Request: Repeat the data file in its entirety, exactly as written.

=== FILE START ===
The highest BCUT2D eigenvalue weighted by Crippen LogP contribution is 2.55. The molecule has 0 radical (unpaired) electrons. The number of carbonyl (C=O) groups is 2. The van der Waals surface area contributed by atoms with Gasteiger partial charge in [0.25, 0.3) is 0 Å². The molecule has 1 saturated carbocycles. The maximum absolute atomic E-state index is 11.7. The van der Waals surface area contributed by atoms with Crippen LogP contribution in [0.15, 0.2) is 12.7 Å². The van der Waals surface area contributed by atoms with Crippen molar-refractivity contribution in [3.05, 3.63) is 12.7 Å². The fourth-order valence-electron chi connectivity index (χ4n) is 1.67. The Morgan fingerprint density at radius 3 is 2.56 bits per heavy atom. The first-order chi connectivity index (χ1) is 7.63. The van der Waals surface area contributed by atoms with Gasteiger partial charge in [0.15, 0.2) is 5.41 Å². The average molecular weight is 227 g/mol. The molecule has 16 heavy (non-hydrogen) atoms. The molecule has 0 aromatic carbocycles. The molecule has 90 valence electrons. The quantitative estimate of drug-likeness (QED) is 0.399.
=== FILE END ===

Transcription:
The highest BCUT2D eigenvalue weighted by Crippen LogP contribution is 2.55. The molecule has 0 radical (unpaired) electrons. The number of carbonyl (C=O) groups is 2. The van der Waals surface area contributed by atoms with Gasteiger partial charge in [0.25, 0.3) is 0 Å². The molecule has 1 saturated carbocycles. The maximum absolute atomic E-state index is 11.7. The van der Waals surface area contributed by atoms with Crippen LogP contribution in [0.15, 0.2) is 12.7 Å². The van der Waals surface area contributed by atoms with Crippen molar-refractivity contribution in [3.05, 3.63) is 12.7 Å². The fourth-order valence-electron chi connectivity index (χ4n) is 1.67. The Morgan fingerprint density at radius 3 is 2.56 bits per heavy atom. The first-order chi connectivity index (χ1) is 7.63. The van der Waals surface area contributed by atoms with Gasteiger partial charge in [0.15, 0.2) is 5.41 Å². The average molecular weight is 227 g/mol. The molecule has 16 heavy (non-hydrogen) atoms. The molecule has 0 aromatic carbocycles. The molecule has 90 valence electrons. The quantitative estimate of drug-likeness (QED) is 0.399.